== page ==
US President Barack Obama (L) and Prime Minister Benjamin Netanyahu.
(photo credit: REUTERS)
‘I’m perplexed,” the American secretary of state told Israel’s foreign minister. To him, it was clear that Israel’s “long-term future... depended on amicable relations with Israel’s Arab neighbors. If Israel remained surrounded by hostility, there was no military strength which could protect it.”
And yet, the secretary charged, Israel’s leadership had not relentlessly pursued peace with its neighbors.
“If there had been any Israeli efforts to win Arab friendship, they had been ineffective,” he said.
The secretary continued in his jeremiad: “Israel came forward with piecemeal suggestions which did not form a pattern which we could understand.” He tried to assure his counterpart of “the friendship and sympathy of this administration for Israel,” but still, said he “could not see where Israel’s present course could bring about any solution to Israel’s problems.”
Though it sounds so familiar you might swear this happened last year or last week, this particular exchange took place between secretary of state John Foster Dulles and foreign minister Golda Meir in December, 1956.
Nearly identical conversations have taken place countless times ever since between the governments of Israel and the United States.
We remember these sorts of crises between Menachem Begin and Jimmy Carter in the late 1970s or between Yitzhak Shamir and George H.W. Bush in 1991, and usually chalk them up to the anti-Israel stance of the particular president involved. However, we often forget that similar clashes also took place with Israel’s staunchest supporters, like Ronald Reagan and Bill Clinton.
In fact, after the third major bilateral crisis took place in Reagan’s first year of office, then US ambassador Sam Lewis described the temperature of the bilateral relations as having reached “sub-Arctic levels.” TV journalist David Brinkley even asked Israel’s ambassador, “Can you see how... the relations between our two countries will ever be warm and friendly again?” There are two points to be made in this regard. The first is that many journalists, pundits and others often suffer from terrible myopia when discussing the present tensions in US-Israeli relations. The oft-heard cry that “Obama is the worst president for Israel in history” reveals more about our collective amnesia than it does about the actual ranking of this president in historical comparison.
The truth is that this bilateral relationship is just like the old married couple who sometimes argue in loud tones even as they celebrate their golden anniversary.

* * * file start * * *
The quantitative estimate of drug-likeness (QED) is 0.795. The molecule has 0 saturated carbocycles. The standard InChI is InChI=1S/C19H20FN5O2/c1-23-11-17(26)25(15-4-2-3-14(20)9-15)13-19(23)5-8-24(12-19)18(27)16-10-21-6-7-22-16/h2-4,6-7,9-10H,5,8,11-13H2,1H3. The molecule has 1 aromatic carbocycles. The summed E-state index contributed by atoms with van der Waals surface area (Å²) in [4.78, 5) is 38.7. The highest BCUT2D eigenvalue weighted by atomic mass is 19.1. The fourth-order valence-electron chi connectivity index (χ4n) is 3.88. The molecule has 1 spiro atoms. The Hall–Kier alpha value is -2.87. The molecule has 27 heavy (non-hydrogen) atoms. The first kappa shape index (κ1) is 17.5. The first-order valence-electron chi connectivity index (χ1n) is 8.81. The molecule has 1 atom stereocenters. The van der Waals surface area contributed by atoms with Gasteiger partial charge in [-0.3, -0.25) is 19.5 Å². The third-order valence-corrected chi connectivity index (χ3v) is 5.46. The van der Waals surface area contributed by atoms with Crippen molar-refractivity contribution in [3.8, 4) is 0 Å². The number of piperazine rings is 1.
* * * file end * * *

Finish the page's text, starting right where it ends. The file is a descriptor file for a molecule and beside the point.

If we look at the underlying long-term trend of bilateral relations, it seems that these regular, and sometimes ugly, quarrels leave no lasting impact.
Similarly, while doubtless the relationship is best when kept bipartisan, one only need recount James Baker’s infamous “f^@k the Jews... they didn’t vote for us anyway” remark to remember a time when support for Israel was not precisely bipartisan.
A second point, however, is that these quarrels are almost always over the same issues. First, most every US administration criticizes Israel’s use of force. This was true regarding the invasion of Lebanon in 1982, the initial response to the second intifada and the destruction of Iraq’s nuclear reactor in 1981. After the Iraq bombing, the US even suspended the delivery of F-16 aircraft. Could you imagine the Republican candidate today who would embrace that part of Reagan’s legacy? Still, the number one point of disagreement is that the United States, since 1949, has regularly opposed Israeli attempts to gain additional territory, or any step it might take in that direction. This was true of Israel’s moves toward annexing parts of the Sinai in 1956, unifying Jerusalem, passing the Golan Heights Law in 1981, and of course, all settlement construction undertaken in areas conquered since 1967.
When these disputes erupt, Israelis tend to underestimate the degree to which American policy is truly long-standing, bipartisan American policy, and not simply the result of some presidential caprice. And this is precisely why that conversation between Dulles and Meir feels so familiar to our ears today.
The author is a Post-Doctoral Research Fellow at the Hebrew University’s Leonard Davis Institute for International Relations. A Hebrew version of this article appeared in Ynet.